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February 5, 2015
mm Written by:
Tobias Schreyer
Co-founder and Chief Commercial Officer
Have you implemented the basics before investing in marketing?

With smaller retailers competing against the larger brands, their hunger to expand internationally has become stronger, as retailers increasingly continue to break into the online realm. However, with their sights firmly set on growth, many miss out on the fundamental basics which could impact their chances of succeeding.

To attract international customers, UK retailers need to concentrate their efforts on ensuring the intrinsic elements of their site are clear, concise and specific to the market’s requirements before investing their money on marketing internationally. Unfortunately, some key elements are being overlooked. It is so easy to forget how important the payment page is to each and every transaction, especially when spending vital budget on attracting customers to the site.

Our recent research (1) revealed that despite the majority of UK businesses spending up to a fifth of their marketing budget on attracting international customers, 40 per cent of potential international revenue is lost at the payments page. There is only a benefit in attracting customers if once they go through the process of familiarising themselves with the site, choose an item and try to complete the purchase, they can find their preferred payment method. Otherwise, they are likely to move elsewhere, never to return.

Our research also revealed that of the retailers looking to attract international customers, only 55 per cent were prepared to offer different payment options to them, showing a serious disconnect between a retailer’s business strategy and their appreciation for how international payment cultures differ.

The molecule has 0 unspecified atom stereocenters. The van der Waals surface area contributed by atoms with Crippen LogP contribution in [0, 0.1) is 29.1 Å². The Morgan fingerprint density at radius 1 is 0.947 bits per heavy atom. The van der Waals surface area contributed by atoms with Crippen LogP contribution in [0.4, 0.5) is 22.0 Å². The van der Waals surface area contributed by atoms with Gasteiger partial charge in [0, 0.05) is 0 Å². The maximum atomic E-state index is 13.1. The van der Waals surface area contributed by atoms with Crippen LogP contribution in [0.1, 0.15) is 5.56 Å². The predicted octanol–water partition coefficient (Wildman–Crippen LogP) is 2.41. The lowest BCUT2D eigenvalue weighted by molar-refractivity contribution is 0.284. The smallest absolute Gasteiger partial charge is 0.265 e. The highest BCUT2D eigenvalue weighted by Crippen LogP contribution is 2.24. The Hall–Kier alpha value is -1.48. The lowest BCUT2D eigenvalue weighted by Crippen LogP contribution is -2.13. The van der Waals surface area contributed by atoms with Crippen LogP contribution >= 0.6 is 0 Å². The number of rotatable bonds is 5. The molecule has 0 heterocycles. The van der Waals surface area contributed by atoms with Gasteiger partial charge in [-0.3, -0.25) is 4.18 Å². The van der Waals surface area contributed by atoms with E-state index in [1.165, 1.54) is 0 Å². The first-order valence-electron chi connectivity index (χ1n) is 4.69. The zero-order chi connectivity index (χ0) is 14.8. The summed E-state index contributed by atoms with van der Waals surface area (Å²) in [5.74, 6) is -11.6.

As each country has its own culture, so it has its preferred payment methods. Whilst the credit card is a globally recognised payment method, most countries in Europe prefer alternative means, be it direct debit, e-wallets, iDEAL, giropay, other domestic real time bank transfer schemes or SEPA direct debit. There can often be a worry that additional elements like this will cost a business revenue. In most cases, for a business to accept payments of this type, it can be as simple as ticking a box through your PSP (Payment Service Provider), and this simple act can increase revenue in the long term.

With the global accessibility of goods via the internet and reduced shipping costs from far flung destinations, making your site stand out from the crowd is not only important, but necessary for a business to thrive. It is unlikely that your site is the only one of its kind and customer satisfaction, throughout all stages of the process, is imperative. Consumers expect personalisation and to be offered goods that are of interest to them and immediately available; to be offered a site that is interesting and easily navigated; and to be able to complete a purchase once they have invested the time.

Online stores need to ensure that any potential barriers to customer satisfaction and revenue are addressed before investing in marketing to attract international customers. It must be appreciated that payments are as diverse as languages and cultures themselves, and personalisation is an important focus throughout. Something that can be so easily dismissed will have a damaging effect upon the profitability of any online business.

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(1) Coleman Parkes for PPRO, November 2014. Coleman Parkes surveyed 300 people (150 in the UK and 150 in Germany) responsible for, leading the implementation or makes decisions on online payment solutions across a range of sectors including clothing, automotive, appliances, books / music / videos, computers / electronics, food / grocery, housewares, health / beauty, toys / hobbies / sports, jewellery, pharmaceutical, stationary / office supplies.

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Tags:
alternative payment methods | APM | e-commerce | international